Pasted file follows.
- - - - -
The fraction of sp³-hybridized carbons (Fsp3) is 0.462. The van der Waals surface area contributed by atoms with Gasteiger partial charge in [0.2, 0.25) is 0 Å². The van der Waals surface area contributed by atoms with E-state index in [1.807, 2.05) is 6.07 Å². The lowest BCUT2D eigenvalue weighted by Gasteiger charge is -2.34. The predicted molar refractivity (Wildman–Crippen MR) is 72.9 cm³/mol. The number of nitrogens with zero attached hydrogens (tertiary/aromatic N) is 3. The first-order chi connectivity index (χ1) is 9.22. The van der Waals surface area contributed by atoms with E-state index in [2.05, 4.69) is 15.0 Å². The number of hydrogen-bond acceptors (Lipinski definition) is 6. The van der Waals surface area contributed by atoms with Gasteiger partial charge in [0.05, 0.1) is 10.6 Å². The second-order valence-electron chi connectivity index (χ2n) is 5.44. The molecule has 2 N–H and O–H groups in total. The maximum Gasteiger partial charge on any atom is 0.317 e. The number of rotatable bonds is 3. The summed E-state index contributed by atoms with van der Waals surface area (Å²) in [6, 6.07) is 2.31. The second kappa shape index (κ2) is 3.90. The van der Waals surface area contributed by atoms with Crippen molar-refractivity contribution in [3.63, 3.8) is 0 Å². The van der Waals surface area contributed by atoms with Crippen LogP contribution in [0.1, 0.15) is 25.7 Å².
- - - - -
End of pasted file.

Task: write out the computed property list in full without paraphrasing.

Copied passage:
The fraction of sp³-hybridized carbons (Fsp3) is 0.462. The van der Waals surface area contributed by atoms with Gasteiger partial charge in [0.2, 0.25) is 0 Å². The van der Waals surface area contributed by atoms with E-state index in [1.807, 2.05) is 6.07 Å². The lowest BCUT2D eigenvalue weighted by Gasteiger charge is -2.34. The predicted molar refractivity (Wildman–Crippen MR) is 72.9 cm³/mol. The number of nitrogens with zero attached hydrogens (tertiary/aromatic N) is 3. The first-order chi connectivity index (χ1) is 9.22. The van der Waals surface area contributed by atoms with E-state index in [2.05, 4.69) is 15.0 Å². The number of hydrogen-bond acceptors (Lipinski definition) is 6. The van der Waals surface area contributed by atoms with Gasteiger partial charge in [0.05, 0.1) is 10.6 Å². The second-order valence-electron chi connectivity index (χ2n) is 5.44. The molecule has 2 N–H and O–H groups in total. The maximum Gasteiger partial charge on any atom is 0.317 e. The number of rotatable bonds is 3. The summed E-state index contributed by atoms with van der Waals surface area (Å²) in [6, 6.07) is 2.31. The second kappa shape index (κ2) is 3.90. The van der Waals surface area contributed by atoms with Crippen molar-refractivity contribution in [3.63, 3.8) is 0 Å². The van der Waals surface area contributed by atoms with Crippen LogP contribution in [0.1, 0.15) is 25.7 Å².